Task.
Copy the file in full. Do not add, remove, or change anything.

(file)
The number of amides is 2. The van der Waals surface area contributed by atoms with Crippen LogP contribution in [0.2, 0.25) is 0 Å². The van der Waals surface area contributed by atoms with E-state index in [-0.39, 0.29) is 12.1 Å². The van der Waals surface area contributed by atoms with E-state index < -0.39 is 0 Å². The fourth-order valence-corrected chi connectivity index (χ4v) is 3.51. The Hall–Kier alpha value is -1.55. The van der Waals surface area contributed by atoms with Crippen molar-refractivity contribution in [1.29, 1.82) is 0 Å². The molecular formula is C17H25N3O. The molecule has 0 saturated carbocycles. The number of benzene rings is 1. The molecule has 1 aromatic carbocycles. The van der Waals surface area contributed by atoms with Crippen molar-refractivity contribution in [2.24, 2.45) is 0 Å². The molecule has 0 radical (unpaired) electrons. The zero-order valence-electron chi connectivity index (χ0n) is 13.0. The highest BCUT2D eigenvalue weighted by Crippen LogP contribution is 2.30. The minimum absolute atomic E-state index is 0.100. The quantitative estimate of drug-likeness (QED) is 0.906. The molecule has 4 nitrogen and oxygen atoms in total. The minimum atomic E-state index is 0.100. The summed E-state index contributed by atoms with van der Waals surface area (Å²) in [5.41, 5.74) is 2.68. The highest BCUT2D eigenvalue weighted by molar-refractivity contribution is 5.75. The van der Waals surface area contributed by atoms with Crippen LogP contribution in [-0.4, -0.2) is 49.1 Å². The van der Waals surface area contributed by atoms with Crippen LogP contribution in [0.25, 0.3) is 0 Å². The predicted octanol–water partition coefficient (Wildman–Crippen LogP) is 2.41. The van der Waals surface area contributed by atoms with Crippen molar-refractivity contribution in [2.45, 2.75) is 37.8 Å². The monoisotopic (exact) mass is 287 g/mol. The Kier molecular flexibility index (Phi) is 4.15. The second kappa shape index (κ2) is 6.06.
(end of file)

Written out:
The number of amides is 2. The van der Waals surface area contributed by atoms with Crippen LogP contribution in [0.2, 0.25) is 0 Å². The van der Waals surface area contributed by atoms with E-state index in [-0.39, 0.29) is 12.1 Å². The van der Waals surface area contributed by atoms with E-state index < -0.39 is 0 Å². The fourth-order valence-corrected chi connectivity index (χ4v) is 3.51. The Hall–Kier alpha value is -1.55. The van der Waals surface area contributed by atoms with Crippen molar-refractivity contribution in [1.29, 1.82) is 0 Å². The molecular formula is C17H25N3O. The molecule has 0 saturated carbocycles. The number of benzene rings is 1. The molecule has 1 aromatic carbocycles. The van der Waals surface area contributed by atoms with Crippen molar-refractivity contribution in [2.24, 2.45) is 0 Å². The molecule has 0 radical (unpaired) electrons. The zero-order valence-electron chi connectivity index (χ0n) is 13.0. The highest BCUT2D eigenvalue weighted by Crippen LogP contribution is 2.30. The minimum absolute atomic E-state index is 0.100. The quantitative estimate of drug-likeness (QED) is 0.906. The molecule has 4 nitrogen and oxygen atoms in total. The minimum atomic E-state index is 0.100. The summed E-state index contributed by atoms with van der Waals surface area (Å²) in [5.41, 5.74) is 2.68. The highest BCUT2D eigenvalue weighted by molar-refractivity contribution is 5.75. The van der Waals surface area contributed by atoms with Crippen LogP contribution in [-0.4, -0.2) is 49.1 Å². The van der Waals surface area contributed by atoms with Crippen LogP contribution in [0.25, 0.3) is 0 Å². The predicted octanol–water partition coefficient (Wildman–Crippen LogP) is 2.41. The van der Waals surface area contributed by atoms with Crippen molar-refractivity contribution in [2.45, 2.75) is 37.8 Å². The monoisotopic (exact) mass is 287 g/mol. The Kier molecular flexibility index (Phi) is 4.15. The second kappa shape index (κ2) is 6.06.